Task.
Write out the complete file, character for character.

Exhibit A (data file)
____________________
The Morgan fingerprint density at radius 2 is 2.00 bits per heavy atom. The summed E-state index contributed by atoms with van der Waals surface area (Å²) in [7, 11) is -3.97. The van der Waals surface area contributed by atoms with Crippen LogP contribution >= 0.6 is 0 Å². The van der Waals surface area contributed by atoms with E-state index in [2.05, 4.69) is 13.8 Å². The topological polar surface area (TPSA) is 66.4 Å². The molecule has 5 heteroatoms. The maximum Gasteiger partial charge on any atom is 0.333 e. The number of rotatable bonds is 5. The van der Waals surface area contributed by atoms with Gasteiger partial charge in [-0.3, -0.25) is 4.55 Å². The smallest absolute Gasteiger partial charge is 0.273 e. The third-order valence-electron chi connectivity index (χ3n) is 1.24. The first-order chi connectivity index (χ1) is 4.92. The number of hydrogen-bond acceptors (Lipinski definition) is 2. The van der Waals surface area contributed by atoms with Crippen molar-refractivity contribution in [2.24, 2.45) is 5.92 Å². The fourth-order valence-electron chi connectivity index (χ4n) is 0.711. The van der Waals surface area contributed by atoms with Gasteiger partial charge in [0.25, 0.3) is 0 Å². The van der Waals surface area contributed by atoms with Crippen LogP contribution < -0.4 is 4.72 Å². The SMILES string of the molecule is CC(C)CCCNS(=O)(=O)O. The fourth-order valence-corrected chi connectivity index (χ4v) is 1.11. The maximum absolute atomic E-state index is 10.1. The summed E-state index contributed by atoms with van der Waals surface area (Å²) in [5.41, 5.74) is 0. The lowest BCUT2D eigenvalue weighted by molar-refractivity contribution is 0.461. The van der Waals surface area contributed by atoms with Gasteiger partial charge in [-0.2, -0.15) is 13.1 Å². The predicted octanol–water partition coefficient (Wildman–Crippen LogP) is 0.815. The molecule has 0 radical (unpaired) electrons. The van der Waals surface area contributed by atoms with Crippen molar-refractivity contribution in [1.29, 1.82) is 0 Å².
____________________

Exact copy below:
The Morgan fingerprint density at radius 2 is 2.00 bits per heavy atom. The summed E-state index contributed by atoms with van der Waals surface area (Å²) in [7, 11) is -3.97. The van der Waals surface area contributed by atoms with Crippen LogP contribution >= 0.6 is 0 Å². The van der Waals surface area contributed by atoms with E-state index in [2.05, 4.69) is 13.8 Å². The topological polar surface area (TPSA) is 66.4 Å². The molecule has 5 heteroatoms. The maximum Gasteiger partial charge on any atom is 0.333 e. The number of rotatable bonds is 5. The van der Waals surface area contributed by atoms with Gasteiger partial charge in [-0.3, -0.25) is 4.55 Å². The smallest absolute Gasteiger partial charge is 0.273 e. The third-order valence-electron chi connectivity index (χ3n) is 1.24. The first-order chi connectivity index (χ1) is 4.92. The number of hydrogen-bond acceptors (Lipinski definition) is 2. The van der Waals surface area contributed by atoms with Crippen molar-refractivity contribution in [2.24, 2.45) is 5.92 Å². The fourth-order valence-electron chi connectivity index (χ4n) is 0.711. The van der Waals surface area contributed by atoms with Gasteiger partial charge in [0.25, 0.3) is 0 Å². The van der Waals surface area contributed by atoms with Crippen LogP contribution < -0.4 is 4.72 Å². The SMILES string of the molecule is CC(C)CCCNS(=O)(=O)O. The fourth-order valence-corrected chi connectivity index (χ4v) is 1.11. The maximum absolute atomic E-state index is 10.1. The summed E-state index contributed by atoms with van der Waals surface area (Å²) in [5.41, 5.74) is 0. The lowest BCUT2D eigenvalue weighted by molar-refractivity contribution is 0.461. The van der Waals surface area contributed by atoms with Gasteiger partial charge in [-0.2, -0.15) is 13.1 Å². The predicted octanol–water partition coefficient (Wildman–Crippen LogP) is 0.815. The molecule has 0 radical (unpaired) electrons. The van der Waals surface area contributed by atoms with Crippen molar-refractivity contribution in [1.29, 1.82) is 0 Å².